I love living in London. It is the city of infinite possibilities, and I love everything about it, the history, the diversity of people, culture and food, the evening lights and busy streets, the perfectly manicured gardens and parks,the tube's crazy rush- I love it all.
But, as much as London preaches "inclusion", it often practises "exclusion"
While I was having dinner last night, I overheard couple of men at the next table, discussing colleague of theirs, calling him a "stupid foreigner" and his accent a "blubber".
I really wanted to remind them, most of those "blubbering foreigners" speak several languages and their English is much better, than the local's Spanish, Polish, Chinese etc, also wanted to ask them - Since, 60% of London's executives and CEO's are foreigners, does that give them the right to discriminate against the British?
It is, sometimes, disappointing that in such diverse society, people can still be subject to discrimination and negative evaluation, simply based on their accent or language proficiency.
I also, laugh at accents(not in people's faces), because it is hilarious to hear the complete word and meaning transformation caused by it, but I laugh at myself too, and I do not mistake someone's incapacity to speak or pronounce fantastic English for stupidity.
I only recently learned that double negative, in fact, suggests the opposite, and I think my English is pretty decent. Like for example, I often used : 'I am not doing nothing' , where I should say 'I am doing nothing' or 'I am not doing anything' .
Mastering a foreign language is a long process and not an easy one, and judging person's intellectual abilities by his accent or how well he speaks English, is morally unacceptable.
I hear all the time, comments such as - " Oh, you are Eastern European, but you speak a very good English" or "I didn't imagine you are so smart, you are, from so and so and have an accent" .... it's, like somehow, my Country of origin or my pronunciation dictates my competence and intellectual adequacy. Mind-blowing.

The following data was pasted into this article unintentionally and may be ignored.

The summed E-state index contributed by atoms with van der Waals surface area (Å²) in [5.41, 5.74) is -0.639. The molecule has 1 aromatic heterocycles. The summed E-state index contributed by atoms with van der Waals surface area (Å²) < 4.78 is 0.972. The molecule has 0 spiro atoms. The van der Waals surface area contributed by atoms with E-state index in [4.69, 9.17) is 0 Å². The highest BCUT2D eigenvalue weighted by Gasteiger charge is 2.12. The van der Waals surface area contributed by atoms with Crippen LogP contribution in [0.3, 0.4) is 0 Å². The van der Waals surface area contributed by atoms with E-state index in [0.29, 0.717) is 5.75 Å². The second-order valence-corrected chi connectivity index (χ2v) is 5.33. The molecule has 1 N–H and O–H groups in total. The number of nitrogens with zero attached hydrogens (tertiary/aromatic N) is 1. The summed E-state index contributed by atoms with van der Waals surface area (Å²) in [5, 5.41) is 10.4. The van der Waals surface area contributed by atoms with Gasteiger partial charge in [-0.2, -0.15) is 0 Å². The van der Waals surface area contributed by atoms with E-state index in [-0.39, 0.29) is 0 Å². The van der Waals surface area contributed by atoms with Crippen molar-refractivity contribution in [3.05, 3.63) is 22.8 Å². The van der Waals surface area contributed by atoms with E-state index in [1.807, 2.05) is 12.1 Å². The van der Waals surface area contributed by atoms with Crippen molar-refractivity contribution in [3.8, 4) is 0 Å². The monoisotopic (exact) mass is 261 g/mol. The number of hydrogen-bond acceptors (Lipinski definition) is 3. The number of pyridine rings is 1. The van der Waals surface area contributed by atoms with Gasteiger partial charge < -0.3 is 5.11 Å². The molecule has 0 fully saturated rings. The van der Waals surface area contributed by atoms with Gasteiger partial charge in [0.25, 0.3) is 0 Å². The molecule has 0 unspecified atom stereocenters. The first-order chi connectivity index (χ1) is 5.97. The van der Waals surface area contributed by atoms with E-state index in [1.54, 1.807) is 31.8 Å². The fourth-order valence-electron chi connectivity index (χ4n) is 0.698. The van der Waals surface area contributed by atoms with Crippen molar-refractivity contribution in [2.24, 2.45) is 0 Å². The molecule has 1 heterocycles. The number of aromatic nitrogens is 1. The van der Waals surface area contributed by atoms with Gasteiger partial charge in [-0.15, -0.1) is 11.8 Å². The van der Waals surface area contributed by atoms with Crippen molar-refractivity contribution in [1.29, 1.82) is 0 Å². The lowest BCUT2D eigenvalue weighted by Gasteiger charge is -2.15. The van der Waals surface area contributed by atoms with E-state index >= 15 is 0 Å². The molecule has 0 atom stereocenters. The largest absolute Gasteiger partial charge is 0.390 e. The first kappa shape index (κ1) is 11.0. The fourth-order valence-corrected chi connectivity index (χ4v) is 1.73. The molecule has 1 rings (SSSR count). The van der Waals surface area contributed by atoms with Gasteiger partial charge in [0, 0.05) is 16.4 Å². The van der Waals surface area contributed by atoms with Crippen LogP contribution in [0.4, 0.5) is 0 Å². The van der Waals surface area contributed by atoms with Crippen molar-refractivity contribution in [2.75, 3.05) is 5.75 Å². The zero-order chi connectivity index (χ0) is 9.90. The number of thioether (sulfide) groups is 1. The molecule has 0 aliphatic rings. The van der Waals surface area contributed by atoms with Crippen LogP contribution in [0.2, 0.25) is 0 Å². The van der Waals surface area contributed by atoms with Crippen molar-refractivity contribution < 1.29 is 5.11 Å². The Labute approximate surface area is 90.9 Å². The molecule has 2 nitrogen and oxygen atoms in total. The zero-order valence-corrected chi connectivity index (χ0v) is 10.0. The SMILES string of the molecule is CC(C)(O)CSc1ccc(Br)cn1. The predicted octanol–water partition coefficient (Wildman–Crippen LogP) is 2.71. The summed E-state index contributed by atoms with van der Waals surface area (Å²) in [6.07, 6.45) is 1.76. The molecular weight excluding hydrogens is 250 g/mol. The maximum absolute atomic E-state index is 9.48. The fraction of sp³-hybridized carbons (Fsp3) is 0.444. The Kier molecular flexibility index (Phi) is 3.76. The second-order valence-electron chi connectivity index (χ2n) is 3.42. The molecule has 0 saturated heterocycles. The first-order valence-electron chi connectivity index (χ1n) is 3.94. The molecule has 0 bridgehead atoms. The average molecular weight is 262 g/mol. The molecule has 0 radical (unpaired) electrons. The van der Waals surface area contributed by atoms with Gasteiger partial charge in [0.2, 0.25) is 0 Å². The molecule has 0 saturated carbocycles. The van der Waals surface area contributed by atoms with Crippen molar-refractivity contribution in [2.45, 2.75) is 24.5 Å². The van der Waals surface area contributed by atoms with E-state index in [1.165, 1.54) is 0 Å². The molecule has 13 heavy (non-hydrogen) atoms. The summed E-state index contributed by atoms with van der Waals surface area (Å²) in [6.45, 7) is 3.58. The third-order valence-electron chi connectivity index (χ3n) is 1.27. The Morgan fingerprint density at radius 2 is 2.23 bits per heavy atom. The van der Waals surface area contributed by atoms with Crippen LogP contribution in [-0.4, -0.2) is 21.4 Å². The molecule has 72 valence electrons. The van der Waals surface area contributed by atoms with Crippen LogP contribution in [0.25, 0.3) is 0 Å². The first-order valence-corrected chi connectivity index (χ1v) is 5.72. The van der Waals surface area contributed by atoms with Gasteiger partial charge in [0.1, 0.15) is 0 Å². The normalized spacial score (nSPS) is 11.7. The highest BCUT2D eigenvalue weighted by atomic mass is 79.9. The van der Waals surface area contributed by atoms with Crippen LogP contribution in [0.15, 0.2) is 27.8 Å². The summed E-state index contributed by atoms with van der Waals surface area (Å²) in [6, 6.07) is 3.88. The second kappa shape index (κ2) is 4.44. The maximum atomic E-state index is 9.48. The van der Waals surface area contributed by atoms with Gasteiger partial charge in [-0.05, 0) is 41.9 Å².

I do understand, that not everyone, every time, can control their subconscious brain and assumptions(including me), but trying not to be ignorant and discriminate against people, should be our number one priority.
Though, it can be annoying receiving those, not very sophisticated, remarks, they are often made by, otherwise, nice people. And instead of aggravating myself further I always remember, that assumption is only human.
Our assumptions are based on experience, knowledge ,memory and imagination...in other words preconceived ideas of human behaviour in a certain environment. And when we are missing the exact knowledge of the situation, we assume.
It has been proven by experts, that the discrimination doesn’t actually come from how people sound when they talk, but from what the listener associates with their accent.
If some people have only encountered, non educated Eastern Europeans with poor English command, it is only natural for them, to assume that same level, for every other Eastern European they meet. It's a subconscious assumption.
For example, I find Spanish accent very sexy and sultry, and think every Spanish person is a hottie, but this is only an assumption, based on previous experience. I've built that idea in my head, listening to very attractive Spanish actors like Penelope Cruz and Antonio Banderas.
Russian are the most feared people, simply based on their accent. We associate their accents with the movies we watch about bad Russians. So every time we hear Russian accent, we imagine mafia or dangerous spies.
Watch Comedian Trevor Noah on Russian accent. Hilarious
While, we are all guilty of assuming , we should try be less ignorant about accents and pronunciation. We should listen more and speak less, and perhaps, restrict ourselves of expressing our assumptions.
It is a form of respect approaching someone in their own language, we should admire that, not bash it.
Learn to love accents and don't forget to smile!